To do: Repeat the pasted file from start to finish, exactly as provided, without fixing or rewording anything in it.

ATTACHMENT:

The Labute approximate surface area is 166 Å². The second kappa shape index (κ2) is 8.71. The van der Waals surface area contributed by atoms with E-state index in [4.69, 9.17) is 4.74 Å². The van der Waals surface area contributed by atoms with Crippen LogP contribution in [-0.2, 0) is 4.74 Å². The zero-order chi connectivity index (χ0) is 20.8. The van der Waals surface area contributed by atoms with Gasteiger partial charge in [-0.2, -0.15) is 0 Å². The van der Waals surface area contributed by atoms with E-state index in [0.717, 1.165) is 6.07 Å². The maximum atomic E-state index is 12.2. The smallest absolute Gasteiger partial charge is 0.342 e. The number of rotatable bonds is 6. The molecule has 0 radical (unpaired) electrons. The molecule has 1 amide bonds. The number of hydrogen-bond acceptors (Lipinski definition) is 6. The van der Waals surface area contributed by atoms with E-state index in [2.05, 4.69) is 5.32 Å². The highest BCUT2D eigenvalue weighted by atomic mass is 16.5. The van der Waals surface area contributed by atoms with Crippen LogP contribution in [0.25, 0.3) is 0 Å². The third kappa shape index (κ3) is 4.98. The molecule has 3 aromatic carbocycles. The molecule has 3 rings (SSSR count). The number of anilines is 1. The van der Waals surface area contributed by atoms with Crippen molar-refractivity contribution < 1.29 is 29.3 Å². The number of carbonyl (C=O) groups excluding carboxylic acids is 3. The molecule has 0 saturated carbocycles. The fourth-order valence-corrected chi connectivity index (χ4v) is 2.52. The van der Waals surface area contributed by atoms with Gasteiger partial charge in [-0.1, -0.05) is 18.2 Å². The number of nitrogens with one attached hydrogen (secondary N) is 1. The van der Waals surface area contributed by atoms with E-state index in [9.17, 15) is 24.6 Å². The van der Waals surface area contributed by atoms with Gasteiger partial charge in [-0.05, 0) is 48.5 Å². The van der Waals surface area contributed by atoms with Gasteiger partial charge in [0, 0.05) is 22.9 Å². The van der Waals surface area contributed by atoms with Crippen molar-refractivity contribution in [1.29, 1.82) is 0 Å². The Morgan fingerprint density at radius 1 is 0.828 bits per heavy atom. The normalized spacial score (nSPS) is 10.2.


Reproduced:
The Labute approximate surface area is 166 Å². The second kappa shape index (κ2) is 8.71. The van der Waals surface area contributed by atoms with E-state index in [4.69, 9.17) is 4.74 Å². The van der Waals surface area contributed by atoms with Crippen LogP contribution in [-0.2, 0) is 4.74 Å². The zero-order chi connectivity index (χ0) is 20.8. The van der Waals surface area contributed by atoms with Gasteiger partial charge in [-0.2, -0.15) is 0 Å². The van der Waals surface area contributed by atoms with E-state index in [0.717, 1.165) is 6.07 Å². The maximum atomic E-state index is 12.2. The smallest absolute Gasteiger partial charge is 0.342 e. The number of rotatable bonds is 6. The molecule has 0 radical (unpaired) electrons. The molecule has 1 amide bonds. The number of hydrogen-bond acceptors (Lipinski definition) is 6. The van der Waals surface area contributed by atoms with E-state index in [2.05, 4.69) is 5.32 Å². The highest BCUT2D eigenvalue weighted by atomic mass is 16.5. The van der Waals surface area contributed by atoms with Crippen LogP contribution in [0.25, 0.3) is 0 Å². The third kappa shape index (κ3) is 4.98. The molecule has 3 aromatic carbocycles. The molecule has 3 rings (SSSR count). The number of anilines is 1. The van der Waals surface area contributed by atoms with Crippen molar-refractivity contribution < 1.29 is 29.3 Å². The number of carbonyl (C=O) groups excluding carboxylic acids is 3. The molecule has 0 saturated carbocycles. The fourth-order valence-corrected chi connectivity index (χ4v) is 2.52. The van der Waals surface area contributed by atoms with Gasteiger partial charge in [-0.1, -0.05) is 18.2 Å². The number of nitrogens with one attached hydrogen (secondary N) is 1. The van der Waals surface area contributed by atoms with E-state index in [9.17, 15) is 24.6 Å². The van der Waals surface area contributed by atoms with Gasteiger partial charge in [-0.05, 0) is 48.5 Å². The van der Waals surface area contributed by atoms with Gasteiger partial charge in [0, 0.05) is 22.9 Å². The van der Waals surface area contributed by atoms with Crippen molar-refractivity contribution in [1.29, 1.82) is 0 Å². The Morgan fingerprint density at radius 1 is 0.828 bits per heavy atom. The normalized spacial score (nSPS) is 10.2.